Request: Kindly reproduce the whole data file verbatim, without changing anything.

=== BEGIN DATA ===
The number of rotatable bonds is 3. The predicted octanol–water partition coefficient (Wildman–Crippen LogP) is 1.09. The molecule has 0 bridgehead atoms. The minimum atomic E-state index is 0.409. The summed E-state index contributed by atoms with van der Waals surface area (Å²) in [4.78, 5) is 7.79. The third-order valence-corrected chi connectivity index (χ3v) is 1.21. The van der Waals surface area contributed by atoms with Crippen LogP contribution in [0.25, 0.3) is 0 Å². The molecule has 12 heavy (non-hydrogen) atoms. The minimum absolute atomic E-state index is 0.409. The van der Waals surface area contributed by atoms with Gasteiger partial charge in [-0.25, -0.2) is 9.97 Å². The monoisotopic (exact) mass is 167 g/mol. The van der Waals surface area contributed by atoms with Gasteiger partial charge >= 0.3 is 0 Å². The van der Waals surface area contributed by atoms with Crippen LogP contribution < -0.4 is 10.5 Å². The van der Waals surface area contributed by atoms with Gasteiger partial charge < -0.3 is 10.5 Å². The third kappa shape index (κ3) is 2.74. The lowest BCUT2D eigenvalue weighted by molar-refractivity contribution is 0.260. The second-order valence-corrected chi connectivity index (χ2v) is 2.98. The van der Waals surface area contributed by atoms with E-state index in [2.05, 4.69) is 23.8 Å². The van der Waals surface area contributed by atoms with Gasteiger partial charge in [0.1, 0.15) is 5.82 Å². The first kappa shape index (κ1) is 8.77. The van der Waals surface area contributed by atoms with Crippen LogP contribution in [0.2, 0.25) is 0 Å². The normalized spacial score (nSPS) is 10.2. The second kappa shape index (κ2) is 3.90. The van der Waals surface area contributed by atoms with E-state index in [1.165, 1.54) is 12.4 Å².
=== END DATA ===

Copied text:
The number of rotatable bonds is 3. The predicted octanol–water partition coefficient (Wildman–Crippen LogP) is 1.09. The molecule has 0 bridgehead atoms. The minimum atomic E-state index is 0.409. The summed E-state index contributed by atoms with van der Waals surface area (Å²) in [4.78, 5) is 7.79. The third-order valence-corrected chi connectivity index (χ3v) is 1.21. The van der Waals surface area contributed by atoms with Crippen LogP contribution in [0.25, 0.3) is 0 Å². The molecule has 12 heavy (non-hydrogen) atoms. The minimum absolute atomic E-state index is 0.409. The van der Waals surface area contributed by atoms with Gasteiger partial charge in [-0.25, -0.2) is 9.97 Å². The monoisotopic (exact) mass is 167 g/mol. The van der Waals surface area contributed by atoms with Gasteiger partial charge >= 0.3 is 0 Å². The van der Waals surface area contributed by atoms with Crippen LogP contribution < -0.4 is 10.5 Å². The van der Waals surface area contributed by atoms with Gasteiger partial charge < -0.3 is 10.5 Å². The third kappa shape index (κ3) is 2.74. The lowest BCUT2D eigenvalue weighted by molar-refractivity contribution is 0.260. The second-order valence-corrected chi connectivity index (χ2v) is 2.98. The van der Waals surface area contributed by atoms with E-state index in [2.05, 4.69) is 23.8 Å². The van der Waals surface area contributed by atoms with Gasteiger partial charge in [0.1, 0.15) is 5.82 Å². The first kappa shape index (κ1) is 8.77. The van der Waals surface area contributed by atoms with Crippen LogP contribution in [0.2, 0.25) is 0 Å². The normalized spacial score (nSPS) is 10.2. The second kappa shape index (κ2) is 3.90. The van der Waals surface area contributed by atoms with E-state index in [1.165, 1.54) is 12.4 Å².